Asian American, Native Hawaiian, and Pacific Islander (AANHPI) communities have historically been undercounted in previous U.S. Census counts. Today, roughly one in five Asian Americans live in hard-to-count census tracts, as do one in three Native Hawaiian/Pacific Islanders (NHPIs). Furthermore, because the Asian American and NHPI communities are very diverse, overall statistics can easily mask the characteristics and challenges facing subgroups. A complete count of these communities in the 2020 census is extremely important.
National CAPACD, a coalition of local community development organizations that advocate for and organize in low-income Asian American/Pacific Islander (AAPI) communities and neighborhoods, informs (AANHPI) communities that, due to social distancing required by the coronavirus pandemic, individuals are strongly encouraged to respond to the 2020 Census online or by mail.
National CAPACD recently shared ways people can take action to inform their respective communities about the 2020 census:
People can register for a webinar, "Count Us In: Engaging AAPIs in the 2020 Census,” on Wednesday April 8 at 2:00 p.m. ET. Speakers will discuss what the census means for AAPI communities and suggest steps for educating these communities. Panelists will also discuss strategies they are using locally and will provide the most up-to-date information on how COVID-19 is impacting get-out-the-count (GOTC) efforts. Register for the webinar at: https://bit.ly/2USL9dg
Speakers will be:
- Jenny Aramony, U.S. Census Bureau
- Quyen Dinh, Southeast Asia Resource Action Center
- Mar Hirschfield, Asian Pacific American Network of Oregon
- Tavae Samuelu, Empowering Pacific Islander Communities
- Rosalyn Epstein, National CAPACD (moderator)
Although the “official” Census Day was April 1, the opportunity to be counted in the census goes well beyond that date. Because of the coronavirus pandemic, the Census Bureau has extended the self-response phase from July 31 to August 14, so it is not too late to educate AAPI communities about completing the census. People are encouraged to check out the “I got counted” social media toolkits for in-language proverbs, AAPI-specific images, and messaging to share on social media. For more ideas on how to share census messaging digitally, check out the digital organizing toolkit developed by the Asian Pacific American Labor Alliance. Advocates are urged to use the hashtag #AAPI2020 to uplift their communities’ collective voice.
National CAPACD has culturally specific materials at: https://bit.ly/3bKeux8, including:
- Information about the 2020 census in eight NHPI languages provided byEmpowering Pacific Islander Communities (EPIC) and Asian Americans Advancing Justice at: https://www.countusin2020.org/nhpi
- Information about Southeast Asian American (SEAA) communities at: https://seaascount2020.squarespace.com
- Information from the Asian Pacific American Labor Alliance at: https://www.apalanet.org/census.html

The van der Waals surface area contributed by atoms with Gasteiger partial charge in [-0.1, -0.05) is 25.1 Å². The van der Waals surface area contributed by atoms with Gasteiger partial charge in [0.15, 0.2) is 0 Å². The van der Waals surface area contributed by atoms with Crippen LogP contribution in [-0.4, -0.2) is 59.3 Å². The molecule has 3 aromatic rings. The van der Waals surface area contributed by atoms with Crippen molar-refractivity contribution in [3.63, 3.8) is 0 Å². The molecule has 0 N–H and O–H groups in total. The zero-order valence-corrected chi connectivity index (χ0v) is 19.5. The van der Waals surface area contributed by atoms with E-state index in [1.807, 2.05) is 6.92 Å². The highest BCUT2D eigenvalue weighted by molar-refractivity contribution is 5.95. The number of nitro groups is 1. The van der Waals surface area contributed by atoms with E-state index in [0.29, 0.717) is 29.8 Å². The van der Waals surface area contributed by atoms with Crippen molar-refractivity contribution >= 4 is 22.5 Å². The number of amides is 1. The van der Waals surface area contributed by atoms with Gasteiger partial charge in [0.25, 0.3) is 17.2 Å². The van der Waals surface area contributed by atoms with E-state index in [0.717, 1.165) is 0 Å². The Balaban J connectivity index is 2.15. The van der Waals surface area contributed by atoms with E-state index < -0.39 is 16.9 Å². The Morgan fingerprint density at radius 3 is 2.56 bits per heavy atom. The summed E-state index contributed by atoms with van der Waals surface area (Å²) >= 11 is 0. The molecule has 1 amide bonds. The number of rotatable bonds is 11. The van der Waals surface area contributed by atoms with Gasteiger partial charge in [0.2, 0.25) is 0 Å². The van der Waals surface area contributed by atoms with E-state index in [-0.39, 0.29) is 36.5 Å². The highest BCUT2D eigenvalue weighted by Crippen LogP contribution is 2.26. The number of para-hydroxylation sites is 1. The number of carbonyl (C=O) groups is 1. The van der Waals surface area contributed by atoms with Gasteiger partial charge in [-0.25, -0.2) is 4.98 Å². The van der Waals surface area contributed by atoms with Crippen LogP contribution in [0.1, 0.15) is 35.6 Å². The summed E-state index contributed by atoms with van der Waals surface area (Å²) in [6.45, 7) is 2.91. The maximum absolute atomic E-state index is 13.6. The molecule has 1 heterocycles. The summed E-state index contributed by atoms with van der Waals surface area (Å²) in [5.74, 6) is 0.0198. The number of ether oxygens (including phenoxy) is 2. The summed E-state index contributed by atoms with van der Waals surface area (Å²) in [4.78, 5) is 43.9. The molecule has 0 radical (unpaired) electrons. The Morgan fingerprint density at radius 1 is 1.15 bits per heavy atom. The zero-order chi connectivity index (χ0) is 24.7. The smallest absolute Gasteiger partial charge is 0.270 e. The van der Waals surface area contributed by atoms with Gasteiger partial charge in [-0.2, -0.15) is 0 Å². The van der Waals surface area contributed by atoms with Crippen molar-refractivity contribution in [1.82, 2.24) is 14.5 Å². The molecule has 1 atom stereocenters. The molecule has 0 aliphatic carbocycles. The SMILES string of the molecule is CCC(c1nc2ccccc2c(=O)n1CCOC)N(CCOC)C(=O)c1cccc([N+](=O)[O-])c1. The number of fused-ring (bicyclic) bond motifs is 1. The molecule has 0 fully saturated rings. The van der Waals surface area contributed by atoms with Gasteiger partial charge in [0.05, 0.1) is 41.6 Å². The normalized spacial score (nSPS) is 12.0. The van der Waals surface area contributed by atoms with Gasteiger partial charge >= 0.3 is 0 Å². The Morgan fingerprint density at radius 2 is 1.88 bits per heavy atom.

- Information from Asian and Pacific Islander American Vote at: https://bit.ly/3aHbuBS
- “How the 2020 Census Affects Your Community,” which informs people in the AANHPI community that they can call a census hotline at 844-2020-API for support in English and other languages. People can go to www.CountUsIn2020.org/hotline for more information.
- Translated Get-Out-the-Count Factsheets in many languages.
- A “Census 2020 Get-Out-the-Count Toolkit” that has a tips for community engagement and communications.
- A wide variety of factsheets.
In addition Census Counts, a collaborative campaign coordinated by the Leadership Conference on Civil and Human Rights, has an extensive 2020 Census resource library targeted to AANHPI communities at: https://censuscounts.org/resources/library. Some items include:
- “Will You Count? Asian Americans and Native Hawaiians and Pacific Islanders (NHPIs) In The 2020 Census,” a detailed fact sheet.
- “AAPI 2020: Count Us In 2020 Resource,” a nine-page toolkit.
- “Factsheet on Why the Census Matters for Asian American, Native Hawaiian, and Pacific Islander Communities”
Other U.S. Census Bureau changes in response to the coronavirus pandemic (see Memo, 3/23) include:
- The start of the non-response follow up and re-interview is delayed, now starting on May 28 and going to August 14. This operation involves census takers interviewing households in person who have not responded online, by phone, or by mail.
- Service-Based Enumeration is delayed, now starting on April 29 and going to May 1. This census operation involves counting people who are experiencing homelessness by reaching out to service providers such as shelters, soup kitchens, regularly scheduled mobile food vans, and targeted outdoor locations (see Memo, 3/9).
- Census takers also count people experiencing homelessness living under bridges, in parks, in all-night businesses, etc. This operation is delayed until May 1.
- Census takers count people living in transitory locations such as hotels, motels, RV parks, and campgrounds (see Memo, 3/9). This operation is delayed to April 23 through May 18.